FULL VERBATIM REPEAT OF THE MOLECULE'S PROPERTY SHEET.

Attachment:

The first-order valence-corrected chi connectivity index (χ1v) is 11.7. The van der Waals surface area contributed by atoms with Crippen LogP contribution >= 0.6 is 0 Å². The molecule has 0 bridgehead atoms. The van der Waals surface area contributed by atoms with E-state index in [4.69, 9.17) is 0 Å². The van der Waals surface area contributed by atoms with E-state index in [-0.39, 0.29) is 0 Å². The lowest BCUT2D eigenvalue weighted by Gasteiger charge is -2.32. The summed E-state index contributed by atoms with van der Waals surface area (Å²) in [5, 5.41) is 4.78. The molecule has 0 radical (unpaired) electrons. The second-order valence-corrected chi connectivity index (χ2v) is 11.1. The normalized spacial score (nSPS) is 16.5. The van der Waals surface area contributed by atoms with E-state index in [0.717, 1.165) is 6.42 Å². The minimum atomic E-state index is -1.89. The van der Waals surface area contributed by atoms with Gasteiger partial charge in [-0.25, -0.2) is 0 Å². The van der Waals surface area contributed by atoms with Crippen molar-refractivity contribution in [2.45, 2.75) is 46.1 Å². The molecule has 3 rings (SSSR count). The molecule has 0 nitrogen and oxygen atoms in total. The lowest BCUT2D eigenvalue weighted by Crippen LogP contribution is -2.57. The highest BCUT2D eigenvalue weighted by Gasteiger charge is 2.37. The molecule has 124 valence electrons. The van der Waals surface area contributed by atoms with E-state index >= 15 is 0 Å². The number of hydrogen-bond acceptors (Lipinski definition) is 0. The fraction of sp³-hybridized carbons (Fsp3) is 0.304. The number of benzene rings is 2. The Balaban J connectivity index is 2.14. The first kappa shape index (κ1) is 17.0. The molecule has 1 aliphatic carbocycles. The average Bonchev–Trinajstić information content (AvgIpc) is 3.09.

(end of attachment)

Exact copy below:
The first-order valence-corrected chi connectivity index (χ1v) is 11.7. The van der Waals surface area contributed by atoms with Crippen LogP contribution >= 0.6 is 0 Å². The molecule has 0 bridgehead atoms. The van der Waals surface area contributed by atoms with E-state index in [4.69, 9.17) is 0 Å². The van der Waals surface area contributed by atoms with E-state index in [-0.39, 0.29) is 0 Å². The lowest BCUT2D eigenvalue weighted by Gasteiger charge is -2.32. The summed E-state index contributed by atoms with van der Waals surface area (Å²) in [5, 5.41) is 4.78. The molecule has 0 radical (unpaired) electrons. The second-order valence-corrected chi connectivity index (χ2v) is 11.1. The normalized spacial score (nSPS) is 16.5. The van der Waals surface area contributed by atoms with E-state index in [0.717, 1.165) is 6.42 Å². The minimum atomic E-state index is -1.89. The van der Waals surface area contributed by atoms with Gasteiger partial charge in [-0.25, -0.2) is 0 Å². The van der Waals surface area contributed by atoms with Crippen molar-refractivity contribution in [2.45, 2.75) is 46.1 Å². The molecule has 3 rings (SSSR count). The molecule has 0 nitrogen and oxygen atoms in total. The lowest BCUT2D eigenvalue weighted by Crippen LogP contribution is -2.57. The highest BCUT2D eigenvalue weighted by Gasteiger charge is 2.37. The molecule has 124 valence electrons. The van der Waals surface area contributed by atoms with E-state index >= 15 is 0 Å². The number of hydrogen-bond acceptors (Lipinski definition) is 0. The fraction of sp³-hybridized carbons (Fsp3) is 0.304. The number of benzene rings is 2. The Balaban J connectivity index is 2.14. The first kappa shape index (κ1) is 17.0. The molecule has 1 aliphatic carbocycles. The average Bonchev–Trinajstić information content (AvgIpc) is 3.09.